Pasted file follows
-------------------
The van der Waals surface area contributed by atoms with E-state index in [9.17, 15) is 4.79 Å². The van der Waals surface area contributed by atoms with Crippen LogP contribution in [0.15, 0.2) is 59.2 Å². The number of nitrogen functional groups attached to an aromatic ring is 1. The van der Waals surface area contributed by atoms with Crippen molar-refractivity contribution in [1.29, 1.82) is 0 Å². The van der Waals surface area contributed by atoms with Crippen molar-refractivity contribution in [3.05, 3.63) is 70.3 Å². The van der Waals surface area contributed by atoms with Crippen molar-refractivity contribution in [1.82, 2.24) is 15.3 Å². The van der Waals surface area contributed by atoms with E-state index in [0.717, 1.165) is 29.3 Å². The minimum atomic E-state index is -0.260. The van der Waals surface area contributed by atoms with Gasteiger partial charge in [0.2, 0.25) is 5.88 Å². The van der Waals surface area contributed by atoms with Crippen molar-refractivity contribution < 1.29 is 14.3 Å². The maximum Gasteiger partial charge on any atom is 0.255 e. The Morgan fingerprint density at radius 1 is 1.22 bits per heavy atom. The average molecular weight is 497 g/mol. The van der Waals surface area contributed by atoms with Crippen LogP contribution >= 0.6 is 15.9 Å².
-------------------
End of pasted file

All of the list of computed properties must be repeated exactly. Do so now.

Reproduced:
The van der Waals surface area contributed by atoms with E-state index in [9.17, 15) is 4.79 Å². The van der Waals surface area contributed by atoms with Crippen LogP contribution in [0.15, 0.2) is 59.2 Å². The number of nitrogen functional groups attached to an aromatic ring is 1. The van der Waals surface area contributed by atoms with Crippen molar-refractivity contribution in [1.29, 1.82) is 0 Å². The van der Waals surface area contributed by atoms with Crippen molar-refractivity contribution in [3.05, 3.63) is 70.3 Å². The van der Waals surface area contributed by atoms with Crippen molar-refractivity contribution in [1.82, 2.24) is 15.3 Å². The van der Waals surface area contributed by atoms with E-state index in [0.717, 1.165) is 29.3 Å². The minimum atomic E-state index is -0.260. The van der Waals surface area contributed by atoms with Gasteiger partial charge in [0.2, 0.25) is 5.88 Å². The van der Waals surface area contributed by atoms with Crippen molar-refractivity contribution < 1.29 is 14.3 Å². The maximum Gasteiger partial charge on any atom is 0.255 e. The Morgan fingerprint density at radius 1 is 1.22 bits per heavy atom. The average molecular weight is 497 g/mol. The van der Waals surface area contributed by atoms with Crippen LogP contribution >= 0.6 is 15.9 Å².